which are rural areas or areas which have experienced unemployment of at least
150 percent of the national average rate. A "rural area" is an area
not within either a metropolitan statistical area or the outer boundary of any
city or town having a population of 20,000 or more. The assessment of whether
the investment is in a targeted employment area is based on statistical
information relating to the time of investment and the location where the
enterprise is principally doing business.
"invest"info" is to contribute equity capital to the enterprise. Loans of
capital by the investor to the enterprise do not qualify as an appropriate
investment. The investor cannot receive any bond, note, or other debt
arrangement from the enterprise in exchange for the contribution of
may include cash and cash equivalents, equipment, inventory, and other tangible
property. Although capital does not include loans made by the petitioner to the
enterprise, the investor may borrow the investment money if it is secured by
assets owned by the investor, provided the investor is personally and primarily
liable for repayment of the loan, and the assets of the enterprise upon which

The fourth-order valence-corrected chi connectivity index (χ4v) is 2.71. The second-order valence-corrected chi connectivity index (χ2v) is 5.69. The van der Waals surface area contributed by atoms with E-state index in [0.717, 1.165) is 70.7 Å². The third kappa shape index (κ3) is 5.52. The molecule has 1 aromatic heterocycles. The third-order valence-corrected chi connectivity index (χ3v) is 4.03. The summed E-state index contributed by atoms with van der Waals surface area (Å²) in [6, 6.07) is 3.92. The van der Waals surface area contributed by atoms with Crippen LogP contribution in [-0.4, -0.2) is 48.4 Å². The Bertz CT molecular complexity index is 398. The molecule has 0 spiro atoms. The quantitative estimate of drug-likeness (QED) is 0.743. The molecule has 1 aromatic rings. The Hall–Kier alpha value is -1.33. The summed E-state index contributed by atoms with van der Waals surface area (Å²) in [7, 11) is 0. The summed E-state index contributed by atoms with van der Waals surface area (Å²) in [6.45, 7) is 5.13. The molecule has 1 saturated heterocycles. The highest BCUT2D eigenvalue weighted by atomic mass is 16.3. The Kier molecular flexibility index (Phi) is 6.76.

the petition is based are not used to secure any of the indebtedness.
requires proof that the capital invested is "at risk." USCIS focuses
on actual and intended uses of capital to confirm that it will be used for job
creation and profit-generating activity. USCIS requires more than a deposit of
funds into a business account; it also requires evidence of the actual
undertaking of business activity. USCIS has held that use of capital for
partnership expenses and reserve accounts unrelated to job creation is
and lawful source
proof is needed that capital is invested by the investor petitioner. Thus, an
investor petitioner should present evidence that traces capital from the
petitioner directly to the enterprise.
also requires that an investor petitioner provide evidence to prove that the
source of funds was procured by legal means. USCIS requires evidence of the
investor's past five years of income tax returns and financial statements to
prove the investor has sufficient lawful sources for the capital invested.
applicant may receive a gift of the funds, provided the proper gift taxes are
paid, if required by law.
Multiple investors may establish a
new commercial enterprise which can be the basis for the EB-5
classification. However, each
investor applying for the classification must meet the requirements for the
EB-5 classification separately. For example, each investor must create 10 jobs
for US workers.
or saving jobs
investor must create full-time employment for at least 10 U.S. citizens, lawful
permanent residents or other immigrants lawfully authorized to be employed in
the U.S. The investor and his or her spouse and children do not count toward
the 10-employee minimum. Note that non-immigrants (i.e., those with E, H, L, and other temporary worker
visas) are also excluded from the 10-employee requirement. An
"employee" is an individual who provides services or labor for the
new commercial enterprise and receives wages or other remuneration directly
from the new commercial enterprise. Independent contractors are excluded under